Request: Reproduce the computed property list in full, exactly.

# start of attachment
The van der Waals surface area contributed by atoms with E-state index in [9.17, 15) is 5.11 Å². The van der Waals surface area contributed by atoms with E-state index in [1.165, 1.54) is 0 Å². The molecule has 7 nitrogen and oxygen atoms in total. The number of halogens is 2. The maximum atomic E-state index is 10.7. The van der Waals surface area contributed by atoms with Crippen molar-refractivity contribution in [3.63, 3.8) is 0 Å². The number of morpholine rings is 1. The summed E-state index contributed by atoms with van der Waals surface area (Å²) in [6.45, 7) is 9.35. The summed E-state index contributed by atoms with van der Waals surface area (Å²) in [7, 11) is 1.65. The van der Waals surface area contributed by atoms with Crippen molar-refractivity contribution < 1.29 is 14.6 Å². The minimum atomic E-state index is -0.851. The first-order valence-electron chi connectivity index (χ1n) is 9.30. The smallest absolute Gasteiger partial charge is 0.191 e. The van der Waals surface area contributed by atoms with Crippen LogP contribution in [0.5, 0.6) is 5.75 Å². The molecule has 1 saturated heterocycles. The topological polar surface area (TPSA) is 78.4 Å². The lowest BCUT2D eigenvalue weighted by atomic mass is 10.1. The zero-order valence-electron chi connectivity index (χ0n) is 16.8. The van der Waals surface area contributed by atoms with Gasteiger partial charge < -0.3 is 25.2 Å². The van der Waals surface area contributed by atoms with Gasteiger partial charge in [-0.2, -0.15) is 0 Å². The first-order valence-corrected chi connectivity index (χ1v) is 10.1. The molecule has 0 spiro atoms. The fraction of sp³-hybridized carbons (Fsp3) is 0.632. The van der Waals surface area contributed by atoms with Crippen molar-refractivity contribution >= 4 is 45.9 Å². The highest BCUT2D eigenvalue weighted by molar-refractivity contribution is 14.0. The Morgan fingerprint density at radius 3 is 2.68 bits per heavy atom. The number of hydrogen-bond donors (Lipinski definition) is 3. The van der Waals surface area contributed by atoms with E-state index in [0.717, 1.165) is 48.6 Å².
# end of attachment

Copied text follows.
The van der Waals surface area contributed by atoms with E-state index in [9.17, 15) is 5.11 Å². The van der Waals surface area contributed by atoms with E-state index in [1.165, 1.54) is 0 Å². The molecule has 7 nitrogen and oxygen atoms in total. The number of halogens is 2. The maximum atomic E-state index is 10.7. The van der Waals surface area contributed by atoms with Crippen molar-refractivity contribution in [3.63, 3.8) is 0 Å². The number of morpholine rings is 1. The summed E-state index contributed by atoms with van der Waals surface area (Å²) in [6.45, 7) is 9.35. The summed E-state index contributed by atoms with van der Waals surface area (Å²) in [7, 11) is 1.65. The van der Waals surface area contributed by atoms with Crippen molar-refractivity contribution < 1.29 is 14.6 Å². The minimum atomic E-state index is -0.851. The first-order valence-electron chi connectivity index (χ1n) is 9.30. The smallest absolute Gasteiger partial charge is 0.191 e. The van der Waals surface area contributed by atoms with Crippen LogP contribution in [0.5, 0.6) is 5.75 Å². The molecule has 1 saturated heterocycles. The topological polar surface area (TPSA) is 78.4 Å². The lowest BCUT2D eigenvalue weighted by atomic mass is 10.1. The zero-order valence-electron chi connectivity index (χ0n) is 16.8. The van der Waals surface area contributed by atoms with Gasteiger partial charge < -0.3 is 25.2 Å². The van der Waals surface area contributed by atoms with Gasteiger partial charge in [-0.2, -0.15) is 0 Å². The first-order valence-corrected chi connectivity index (χ1v) is 10.1. The molecule has 0 spiro atoms. The fraction of sp³-hybridized carbons (Fsp3) is 0.632. The van der Waals surface area contributed by atoms with Crippen molar-refractivity contribution >= 4 is 45.9 Å². The highest BCUT2D eigenvalue weighted by molar-refractivity contribution is 14.0. The Morgan fingerprint density at radius 3 is 2.68 bits per heavy atom. The number of hydrogen-bond donors (Lipinski definition) is 3. The van der Waals surface area contributed by atoms with E-state index in [0.717, 1.165) is 48.6 Å².